A US appeals court has ruled that prisoners held at a US military base in Cuba do not have the right to hearings in American courts.
About 600 prisoners are at the base
Handing a major victory to the Bush administration, the judges said suspected al-Qaeda and Taleban fighters held at Guantanamo Bay were aliens outside US sovereign territory and were not protected by the US Constitution.
Families of 16 prisoners had claimed the suspects were being unfairly held without charge.
The prisoners are among some 600 detainees captured in the US-led war in Afghanistan and held at the base since the end of 2001.
Civil liberties campaigners denounced the ruling, saying the prisoners were being denied basic human rights.
The US Court of Appeals in Washington upheld an earlier ruling by a lower court that the men did not have recourse to the US judicial system.
"If the Constitution does not entitle the detainees to due process, and it does not, they cannot invoke the jurisdiction of our courts to test the constitutionality or the legality of restraints on their liberty," the three-judge panel wrote.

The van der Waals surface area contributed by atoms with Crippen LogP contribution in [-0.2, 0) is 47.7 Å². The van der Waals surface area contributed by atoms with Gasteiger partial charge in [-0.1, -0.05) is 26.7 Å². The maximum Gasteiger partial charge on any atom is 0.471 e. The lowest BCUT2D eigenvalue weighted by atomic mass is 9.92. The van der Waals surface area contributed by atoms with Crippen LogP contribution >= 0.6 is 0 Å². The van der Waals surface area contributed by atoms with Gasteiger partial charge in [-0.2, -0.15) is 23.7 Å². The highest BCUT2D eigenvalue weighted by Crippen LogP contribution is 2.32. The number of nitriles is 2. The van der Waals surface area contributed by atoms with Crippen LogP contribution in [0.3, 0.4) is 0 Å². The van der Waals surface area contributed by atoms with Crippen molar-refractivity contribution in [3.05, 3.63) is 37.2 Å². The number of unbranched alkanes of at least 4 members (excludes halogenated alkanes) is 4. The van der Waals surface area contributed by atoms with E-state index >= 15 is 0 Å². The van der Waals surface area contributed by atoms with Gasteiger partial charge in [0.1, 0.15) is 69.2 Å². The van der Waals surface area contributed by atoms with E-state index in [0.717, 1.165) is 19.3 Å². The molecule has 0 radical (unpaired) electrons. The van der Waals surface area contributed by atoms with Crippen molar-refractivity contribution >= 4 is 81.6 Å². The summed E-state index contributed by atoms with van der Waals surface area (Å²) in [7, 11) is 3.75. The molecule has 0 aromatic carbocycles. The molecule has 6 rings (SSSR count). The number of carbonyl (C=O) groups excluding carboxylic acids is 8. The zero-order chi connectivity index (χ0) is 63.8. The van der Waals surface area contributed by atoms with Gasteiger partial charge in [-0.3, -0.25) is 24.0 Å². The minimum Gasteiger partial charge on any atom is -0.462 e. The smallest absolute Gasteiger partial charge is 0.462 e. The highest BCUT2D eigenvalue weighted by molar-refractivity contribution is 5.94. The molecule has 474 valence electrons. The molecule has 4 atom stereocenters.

Lawyers for the 16 prisoners - 12 Kuwaitis, two Britons and two Australians - had argued that because Guantanamo Bay was under de facto US control, the men should be afforded legal rights.
The court said that the prisoners were not held on US sovereign territory, since the US leases Guantanamo Bay from Cuba.
US Attorney General John Ashcroft called the ruling "an important victory in the war on terrorism".
Lawyers for the Kuwaiti prisoners said the ruling set a dangerous precedent.
"This is a sad day for American principles of justice and fairness. This decision... gives a green light to United States officials to imprison foreigners outside the rule of law," they said in a statement.
Human rights groups condemned the outcome.
"To hold people without charge and without access to legal counsel risks the creation of an 'American gulag' for those detained in the course of the war on terror," said Amnesty International USA.
The prisoners can still appeal to the US Supreme Court and ask it to overturn the ruling.